For my thoughts on why contraceptive rights support the religious liberty of individuals, see part 1 of this discussion.
Laws that require insurance companies to cover medical requirements, without regard to religious objections, are not the fundamental shift in policy that some political pundits have suggested them to be.
I realize that some readers will say health care is an area of the workplace that is optional, or that the government shouldn’t be meddling in health insurance provided through or in affiliation with an institution. But consider government regulations on other health-related aspects of the workplace. There are requirements in place in regard to lunch breaks, air quality, working space – almost any physical aspect of a workplace you can think of, there’s some sort of government regulation in place. Why these regulations? Why not just let the free market decide? Because, as history has shown, the free market favors those in power. If it’s cheaper to replace a worker than to protect that worker’s life, employers have historically been known to take the financial root over the moral one. And I don’t think very many people are going to argue with me on the point that we need at least some regulation on safety in the workplace (such as not keeping a child in front of a dangerous machine for 12 hours in a row). So it’s not a new thing for the government to regulate workplace health conditions.
But health insurance is complicated – I will give you that. We’re talking about a service provided through the employer (or university), but provided by a third party organization. For many Americans, health insurance companies seem like any other company in the US – and as such something that should be left to the supply-and-demand of the market. But most Americans with that view seem to have secure access to health insurance through an employer. Let me tell you how things changed for me when I lost my health insurance coverage a few months ago (insurance I only kept that long thanks to Obama’s health care bill, which allowed me to keep my mother’s insurance until I turned 26).
When I began looking for health insurance, I discovered that as a private health care seeker, I had no bargaining rights. I couldn’t bargain for a low price by dangling the promise of thousands of customers. I only had myself. And what did the insurance companies want from me? A sure – or nearly sure – gamble. They wanted to do everything they could to discourage me from ever using their money. So, I faced dim prospects. Every plan I viewed included a deductible (ranging from 1k to 10k), and even the plans that provided the most coverage would only help me after I first spent a few thousand dollars on my own – then, and only then, the insurance plans would cover a portion of my additional medical costs. Yes, that would happen quickly if I became deathly ill.
But for someone who just wants preventative care, it would do nothing. A rather silly gamble, if you ask me, since preventative care can save long-term costs for insurance companies. But my point is this – health insurance is so integrally tied to employers, that it’s not even feasible for private buyers to get it on their own, or to cover medical expenses out of pocket. The current system relies on a form of collective bargaining that individuals simply don’t have. So it’s not acceptable to tell women who actually have insurance that they’ll simply have to look elsewhere for any medicine their employer doesn’t condone.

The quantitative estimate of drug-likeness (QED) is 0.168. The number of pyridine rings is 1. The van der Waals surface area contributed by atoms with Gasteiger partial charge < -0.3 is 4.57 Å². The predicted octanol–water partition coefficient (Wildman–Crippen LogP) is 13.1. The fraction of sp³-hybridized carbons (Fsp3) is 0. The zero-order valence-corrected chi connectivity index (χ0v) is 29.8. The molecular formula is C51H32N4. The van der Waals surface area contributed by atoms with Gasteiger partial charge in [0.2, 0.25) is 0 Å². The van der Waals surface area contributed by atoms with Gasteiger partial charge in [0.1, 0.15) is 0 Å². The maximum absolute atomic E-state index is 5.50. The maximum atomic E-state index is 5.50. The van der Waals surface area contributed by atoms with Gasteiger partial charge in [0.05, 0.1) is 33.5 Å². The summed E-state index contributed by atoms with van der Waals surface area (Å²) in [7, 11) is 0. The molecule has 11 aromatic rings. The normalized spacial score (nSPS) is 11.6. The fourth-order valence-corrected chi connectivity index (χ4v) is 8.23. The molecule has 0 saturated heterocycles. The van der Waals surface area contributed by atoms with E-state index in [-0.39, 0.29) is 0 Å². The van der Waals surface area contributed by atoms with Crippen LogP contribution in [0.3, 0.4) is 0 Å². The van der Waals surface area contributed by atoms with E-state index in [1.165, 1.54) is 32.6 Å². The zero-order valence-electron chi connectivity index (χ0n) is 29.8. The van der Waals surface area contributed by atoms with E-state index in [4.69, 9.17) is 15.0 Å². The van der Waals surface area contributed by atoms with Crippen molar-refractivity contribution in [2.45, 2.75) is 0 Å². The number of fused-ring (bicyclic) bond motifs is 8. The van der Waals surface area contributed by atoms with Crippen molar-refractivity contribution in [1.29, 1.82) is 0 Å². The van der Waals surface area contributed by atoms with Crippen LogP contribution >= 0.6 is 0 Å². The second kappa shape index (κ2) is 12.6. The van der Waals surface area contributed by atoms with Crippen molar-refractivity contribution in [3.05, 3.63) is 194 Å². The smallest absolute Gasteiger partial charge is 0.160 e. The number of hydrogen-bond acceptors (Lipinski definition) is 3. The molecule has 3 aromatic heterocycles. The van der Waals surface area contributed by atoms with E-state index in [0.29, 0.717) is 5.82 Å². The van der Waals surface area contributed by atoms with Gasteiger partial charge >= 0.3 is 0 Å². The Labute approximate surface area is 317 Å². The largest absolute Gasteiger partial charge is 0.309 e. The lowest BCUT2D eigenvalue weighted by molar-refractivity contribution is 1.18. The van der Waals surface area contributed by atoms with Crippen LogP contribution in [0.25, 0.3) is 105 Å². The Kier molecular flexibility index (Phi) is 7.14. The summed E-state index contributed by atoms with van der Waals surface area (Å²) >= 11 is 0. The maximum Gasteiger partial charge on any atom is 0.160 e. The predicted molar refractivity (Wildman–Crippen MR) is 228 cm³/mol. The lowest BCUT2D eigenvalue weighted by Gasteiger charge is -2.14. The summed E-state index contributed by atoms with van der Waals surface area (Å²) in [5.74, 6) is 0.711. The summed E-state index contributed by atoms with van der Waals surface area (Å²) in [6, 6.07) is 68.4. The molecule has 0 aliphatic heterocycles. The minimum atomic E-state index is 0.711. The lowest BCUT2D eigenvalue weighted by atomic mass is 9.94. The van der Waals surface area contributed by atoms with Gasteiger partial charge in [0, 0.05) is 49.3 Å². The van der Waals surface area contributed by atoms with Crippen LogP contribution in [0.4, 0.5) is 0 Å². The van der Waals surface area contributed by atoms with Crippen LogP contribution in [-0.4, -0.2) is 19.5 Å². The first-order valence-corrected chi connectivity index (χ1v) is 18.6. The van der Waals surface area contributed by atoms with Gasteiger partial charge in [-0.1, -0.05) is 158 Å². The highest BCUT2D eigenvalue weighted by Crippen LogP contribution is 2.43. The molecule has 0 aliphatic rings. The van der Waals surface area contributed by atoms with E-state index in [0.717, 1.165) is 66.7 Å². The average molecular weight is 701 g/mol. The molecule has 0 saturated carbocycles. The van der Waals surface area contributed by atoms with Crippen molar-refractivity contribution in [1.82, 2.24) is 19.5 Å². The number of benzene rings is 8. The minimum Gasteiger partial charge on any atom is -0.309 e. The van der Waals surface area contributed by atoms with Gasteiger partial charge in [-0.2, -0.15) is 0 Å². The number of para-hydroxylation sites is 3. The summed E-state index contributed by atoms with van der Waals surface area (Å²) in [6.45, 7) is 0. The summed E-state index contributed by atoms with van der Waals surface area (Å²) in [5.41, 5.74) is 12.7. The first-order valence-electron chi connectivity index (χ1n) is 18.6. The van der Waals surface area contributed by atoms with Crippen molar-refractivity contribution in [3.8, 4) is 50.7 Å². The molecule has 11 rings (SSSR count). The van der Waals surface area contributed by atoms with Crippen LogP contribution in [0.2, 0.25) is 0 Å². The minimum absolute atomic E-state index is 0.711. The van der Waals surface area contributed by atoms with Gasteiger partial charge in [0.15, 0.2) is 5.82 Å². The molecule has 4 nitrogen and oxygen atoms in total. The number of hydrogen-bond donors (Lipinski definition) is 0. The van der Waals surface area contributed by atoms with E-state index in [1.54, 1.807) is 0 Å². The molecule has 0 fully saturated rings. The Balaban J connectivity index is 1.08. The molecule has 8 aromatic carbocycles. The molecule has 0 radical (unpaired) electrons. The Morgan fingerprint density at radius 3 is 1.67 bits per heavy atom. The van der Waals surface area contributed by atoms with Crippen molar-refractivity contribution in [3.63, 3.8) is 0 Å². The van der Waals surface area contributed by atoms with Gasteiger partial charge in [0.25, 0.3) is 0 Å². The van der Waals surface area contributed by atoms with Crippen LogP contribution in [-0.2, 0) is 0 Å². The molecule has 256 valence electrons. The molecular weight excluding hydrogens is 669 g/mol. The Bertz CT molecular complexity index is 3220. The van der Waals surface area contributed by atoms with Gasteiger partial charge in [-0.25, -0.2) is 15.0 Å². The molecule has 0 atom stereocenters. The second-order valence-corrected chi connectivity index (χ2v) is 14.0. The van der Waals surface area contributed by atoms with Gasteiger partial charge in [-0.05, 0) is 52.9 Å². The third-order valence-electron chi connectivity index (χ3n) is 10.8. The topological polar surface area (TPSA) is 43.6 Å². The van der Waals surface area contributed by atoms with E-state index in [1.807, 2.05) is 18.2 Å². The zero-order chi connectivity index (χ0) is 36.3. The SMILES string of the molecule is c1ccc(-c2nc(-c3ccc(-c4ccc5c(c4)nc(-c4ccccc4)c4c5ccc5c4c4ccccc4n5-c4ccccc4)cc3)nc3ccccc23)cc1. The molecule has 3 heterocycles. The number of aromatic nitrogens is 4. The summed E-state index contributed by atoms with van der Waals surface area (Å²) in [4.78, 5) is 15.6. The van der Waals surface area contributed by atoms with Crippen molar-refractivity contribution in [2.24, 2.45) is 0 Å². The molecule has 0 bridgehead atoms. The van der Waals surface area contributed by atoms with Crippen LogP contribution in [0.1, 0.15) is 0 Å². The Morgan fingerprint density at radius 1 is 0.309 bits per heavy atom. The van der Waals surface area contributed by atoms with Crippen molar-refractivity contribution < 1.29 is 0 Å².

Which brings us to the problem of who’s footing the bill. As you’ll recall, the bill still doesn’t require churches to cover contraceptives through their insurance – there’s already an exemption built in for the religious organization itself. It’s the affiliated organizations (such as hospitals and universities) that really set off the debate. In an attempt to compromise, Obama shifted the responsibility of covering the expense over to the insurance company.
Now, if you’re anything like me, you were probably a tad troubled by the thought of the government requiring the insurance company to pay for contraceptives on their own, instead of building the price into the premium. But here’s why I’m okay with that requirement: the insurance companies will save money because contraceptives provide preventative care for a number of medical conditions. In fact, I think that requirement provides insurance companies with more freedom. Without that mandate, insurance companies would have to agree not to cover contraceptives in order to win the bid for business through the religiously-affiliated employer. Even if they wanted to cover it, there’d be no other way to get business from that institution. As long as insurance companies have the option of dropping medically necessary care on an employer’s moral grounds, they must capitulate in order to win that employer.
Add in the fact that some institutions don’t even subsidize the health insurance they want moral control over, and the question of who’s footing the bill becomes even more relevant – as Sandra Fluke argues (see video above), shouldn’t women who are paying for unsubsidized healthcare have a say in what the insurance company covers? When their doctor prescribes medically necessary care, shouldn’t that take precedence over an affiliated institution’s differing belief system? Shouldn’t these women and their doctors have more say than the associated organization that isn’t even paying a dime toward that insurance?